Internet access and utilization

Eleven of the participating physicians (4.4%) had no internet access; all of the others had internet access at their practice, their home or both (Table 4). Sixty three physicians (25.8%) used the internet less than once a week, while 74 (31.1%) used it on a daily basis (Table 4).

Utilization and efficacy

For their learning activities the general practitioners most frequently used quality circles (75.6%), followed by journals (64.1%), and then colleagues (58.8%). These educational media were also valued with regard to their learning-efficacy. The internet, pharmaceutical representatives, and the university representatives were used less and were also less valued than other approaches to meet their learning needs. There were significant correlations between utilization and efficacy for every item (p < 0.01, Table 2).


The most favored attributes regarding tools for continuing medical education were "relevant to daily practice" (very important: 92.5%), "reliable" (89.8%), and "concise" (71%). The less favored ones were "cost-effective" (36.1%), "problem-based" (30.8%), "graphical material" (17.3%), and "interactive" (15%) (Table 3), which are related to the key attributes of web based learning.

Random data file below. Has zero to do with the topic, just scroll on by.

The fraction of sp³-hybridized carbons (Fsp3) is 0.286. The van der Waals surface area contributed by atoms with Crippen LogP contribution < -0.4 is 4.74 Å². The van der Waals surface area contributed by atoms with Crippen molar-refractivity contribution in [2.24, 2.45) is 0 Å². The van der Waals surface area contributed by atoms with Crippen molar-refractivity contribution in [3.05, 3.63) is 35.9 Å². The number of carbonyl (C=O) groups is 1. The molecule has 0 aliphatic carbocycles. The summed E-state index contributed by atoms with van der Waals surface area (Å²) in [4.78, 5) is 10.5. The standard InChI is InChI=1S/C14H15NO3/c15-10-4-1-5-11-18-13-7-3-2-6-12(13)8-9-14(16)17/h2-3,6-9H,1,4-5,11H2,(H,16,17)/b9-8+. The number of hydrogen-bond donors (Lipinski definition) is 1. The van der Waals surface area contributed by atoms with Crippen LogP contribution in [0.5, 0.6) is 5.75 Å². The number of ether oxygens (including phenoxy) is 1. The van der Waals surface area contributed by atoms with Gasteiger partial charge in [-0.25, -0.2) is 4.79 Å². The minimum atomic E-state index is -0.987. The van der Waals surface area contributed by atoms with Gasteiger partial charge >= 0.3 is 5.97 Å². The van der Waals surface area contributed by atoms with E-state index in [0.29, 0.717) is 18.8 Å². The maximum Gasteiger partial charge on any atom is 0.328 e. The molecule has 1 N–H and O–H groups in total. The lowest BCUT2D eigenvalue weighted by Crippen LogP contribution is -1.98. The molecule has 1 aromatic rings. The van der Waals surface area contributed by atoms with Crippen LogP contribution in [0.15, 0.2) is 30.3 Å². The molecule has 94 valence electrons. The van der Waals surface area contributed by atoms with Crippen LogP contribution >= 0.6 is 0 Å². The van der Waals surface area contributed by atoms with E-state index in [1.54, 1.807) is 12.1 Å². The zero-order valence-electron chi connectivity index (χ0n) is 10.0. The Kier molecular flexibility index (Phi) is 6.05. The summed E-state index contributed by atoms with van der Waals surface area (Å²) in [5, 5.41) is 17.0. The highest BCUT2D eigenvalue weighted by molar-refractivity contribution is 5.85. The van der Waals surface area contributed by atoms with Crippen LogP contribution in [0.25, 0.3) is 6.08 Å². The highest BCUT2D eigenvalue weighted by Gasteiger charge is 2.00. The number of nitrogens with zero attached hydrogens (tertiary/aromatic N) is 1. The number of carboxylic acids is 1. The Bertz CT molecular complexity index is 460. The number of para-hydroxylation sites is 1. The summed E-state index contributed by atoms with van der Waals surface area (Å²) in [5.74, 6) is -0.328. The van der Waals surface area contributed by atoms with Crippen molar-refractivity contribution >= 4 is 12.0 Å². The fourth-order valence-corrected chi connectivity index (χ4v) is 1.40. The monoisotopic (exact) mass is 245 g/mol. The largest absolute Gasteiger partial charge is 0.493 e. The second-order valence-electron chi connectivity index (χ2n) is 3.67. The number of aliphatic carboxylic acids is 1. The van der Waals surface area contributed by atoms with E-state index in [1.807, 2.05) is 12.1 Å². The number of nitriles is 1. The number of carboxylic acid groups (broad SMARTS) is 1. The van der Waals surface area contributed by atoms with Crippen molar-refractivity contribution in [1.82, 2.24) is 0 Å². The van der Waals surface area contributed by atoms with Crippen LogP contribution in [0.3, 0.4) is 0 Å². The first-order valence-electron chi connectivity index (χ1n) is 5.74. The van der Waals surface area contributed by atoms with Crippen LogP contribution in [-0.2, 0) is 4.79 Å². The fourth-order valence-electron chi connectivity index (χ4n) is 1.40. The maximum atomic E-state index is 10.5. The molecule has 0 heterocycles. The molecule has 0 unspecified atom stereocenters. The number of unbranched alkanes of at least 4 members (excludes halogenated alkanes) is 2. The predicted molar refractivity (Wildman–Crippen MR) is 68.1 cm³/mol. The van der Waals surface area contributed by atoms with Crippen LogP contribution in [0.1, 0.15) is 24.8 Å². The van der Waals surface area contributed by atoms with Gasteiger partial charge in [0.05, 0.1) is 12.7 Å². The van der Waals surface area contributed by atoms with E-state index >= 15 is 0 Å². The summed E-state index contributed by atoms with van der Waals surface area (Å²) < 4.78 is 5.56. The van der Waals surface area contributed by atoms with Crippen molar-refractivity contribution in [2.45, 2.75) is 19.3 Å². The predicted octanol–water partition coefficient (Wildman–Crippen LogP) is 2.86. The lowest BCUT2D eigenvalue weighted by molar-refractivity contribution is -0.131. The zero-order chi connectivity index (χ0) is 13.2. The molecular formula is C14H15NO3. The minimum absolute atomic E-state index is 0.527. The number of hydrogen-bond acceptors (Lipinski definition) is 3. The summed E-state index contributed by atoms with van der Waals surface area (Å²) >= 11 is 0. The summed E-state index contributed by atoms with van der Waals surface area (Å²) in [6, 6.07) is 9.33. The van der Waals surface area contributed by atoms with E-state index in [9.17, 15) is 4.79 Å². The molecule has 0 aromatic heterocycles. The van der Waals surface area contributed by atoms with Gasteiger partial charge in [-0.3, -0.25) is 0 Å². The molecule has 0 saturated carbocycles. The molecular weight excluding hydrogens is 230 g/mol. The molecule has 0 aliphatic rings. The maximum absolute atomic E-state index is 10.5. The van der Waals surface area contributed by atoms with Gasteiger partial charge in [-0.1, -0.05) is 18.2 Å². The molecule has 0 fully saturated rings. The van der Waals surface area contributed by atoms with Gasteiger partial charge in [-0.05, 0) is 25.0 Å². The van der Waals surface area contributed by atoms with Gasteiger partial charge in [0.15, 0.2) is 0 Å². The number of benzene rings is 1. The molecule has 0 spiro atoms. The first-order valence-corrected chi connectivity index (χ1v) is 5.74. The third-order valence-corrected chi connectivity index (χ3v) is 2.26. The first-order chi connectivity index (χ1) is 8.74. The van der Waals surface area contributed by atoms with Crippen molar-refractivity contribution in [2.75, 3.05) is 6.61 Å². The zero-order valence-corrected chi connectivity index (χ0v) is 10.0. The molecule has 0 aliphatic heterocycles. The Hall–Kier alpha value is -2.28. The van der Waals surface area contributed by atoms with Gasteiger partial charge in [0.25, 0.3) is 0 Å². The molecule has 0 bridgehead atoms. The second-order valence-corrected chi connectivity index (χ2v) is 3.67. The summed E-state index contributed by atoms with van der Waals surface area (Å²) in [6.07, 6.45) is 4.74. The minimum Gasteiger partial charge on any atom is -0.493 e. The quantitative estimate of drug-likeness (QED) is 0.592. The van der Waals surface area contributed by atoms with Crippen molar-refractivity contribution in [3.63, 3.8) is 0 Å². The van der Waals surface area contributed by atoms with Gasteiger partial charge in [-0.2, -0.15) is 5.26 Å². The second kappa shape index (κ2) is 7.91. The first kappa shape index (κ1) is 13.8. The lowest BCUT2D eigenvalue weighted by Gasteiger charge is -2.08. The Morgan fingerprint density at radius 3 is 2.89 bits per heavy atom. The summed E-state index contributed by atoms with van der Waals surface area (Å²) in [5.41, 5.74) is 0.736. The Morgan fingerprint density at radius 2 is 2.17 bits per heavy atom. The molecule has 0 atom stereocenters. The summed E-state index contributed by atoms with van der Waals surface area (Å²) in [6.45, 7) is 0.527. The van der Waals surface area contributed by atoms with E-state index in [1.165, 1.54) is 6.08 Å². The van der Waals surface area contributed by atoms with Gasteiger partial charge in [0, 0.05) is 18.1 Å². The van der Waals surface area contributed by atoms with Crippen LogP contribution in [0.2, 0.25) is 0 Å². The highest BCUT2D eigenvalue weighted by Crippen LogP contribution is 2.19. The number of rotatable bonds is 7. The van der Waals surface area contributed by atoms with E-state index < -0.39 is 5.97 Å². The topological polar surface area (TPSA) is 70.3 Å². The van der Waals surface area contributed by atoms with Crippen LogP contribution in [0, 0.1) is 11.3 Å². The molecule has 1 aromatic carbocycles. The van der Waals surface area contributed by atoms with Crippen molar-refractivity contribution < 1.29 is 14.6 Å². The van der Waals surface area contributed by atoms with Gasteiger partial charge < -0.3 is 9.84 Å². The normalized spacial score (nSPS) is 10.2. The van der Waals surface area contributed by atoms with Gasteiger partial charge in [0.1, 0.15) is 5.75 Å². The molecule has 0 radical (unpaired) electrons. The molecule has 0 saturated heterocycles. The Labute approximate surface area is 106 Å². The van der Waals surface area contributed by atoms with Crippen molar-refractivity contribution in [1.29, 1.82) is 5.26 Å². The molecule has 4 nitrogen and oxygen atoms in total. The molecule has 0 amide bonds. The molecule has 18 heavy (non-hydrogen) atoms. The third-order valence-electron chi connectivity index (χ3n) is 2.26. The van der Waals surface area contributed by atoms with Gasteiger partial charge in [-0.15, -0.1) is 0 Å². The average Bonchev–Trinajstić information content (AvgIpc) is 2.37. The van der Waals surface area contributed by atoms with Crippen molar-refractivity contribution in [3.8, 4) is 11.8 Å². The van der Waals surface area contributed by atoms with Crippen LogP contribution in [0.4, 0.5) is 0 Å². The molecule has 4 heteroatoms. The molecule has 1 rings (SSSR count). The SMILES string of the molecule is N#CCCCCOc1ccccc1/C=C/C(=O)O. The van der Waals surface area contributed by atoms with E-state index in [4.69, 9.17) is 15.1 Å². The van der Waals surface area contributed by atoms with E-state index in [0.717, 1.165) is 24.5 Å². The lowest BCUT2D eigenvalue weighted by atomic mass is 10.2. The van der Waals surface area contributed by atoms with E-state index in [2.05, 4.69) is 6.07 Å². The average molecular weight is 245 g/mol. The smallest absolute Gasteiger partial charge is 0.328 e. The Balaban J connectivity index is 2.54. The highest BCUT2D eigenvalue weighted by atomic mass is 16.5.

Factor analysis

When analyzing the utilization of learning media, we found a stable 3-factor-model. The cumulative variance explained by this model was 48.7%. With a value of Cronbach's alpha of 0.6 the internal consistency of the 8-item pool can be regarded as acceptable for descriptive purposes [20]. The resulting factors describe three different types of users: The first factor with two items comprising the items internet and books describes the more intrinsic motivated user, who was learning on his/her own. Factor 2 consists of the 3 items journals (r = 0.66), quality circles (r = 0.63), and colleagues (r = 0.61). The items for this factor are more equal in respect to their factorial values and according to Wolf et al. (1986) they can be described as collegial interaction [21]. The remaining items lead to factor 3 which is polar to the first factor. It describes the more extrinsic oriented physician who likes to meet university representatives and pharmaceutical representatives and also joins in at conferences. Correlational analysis of the scales did not yield relationships between them, showing the factors were independent (Table 5).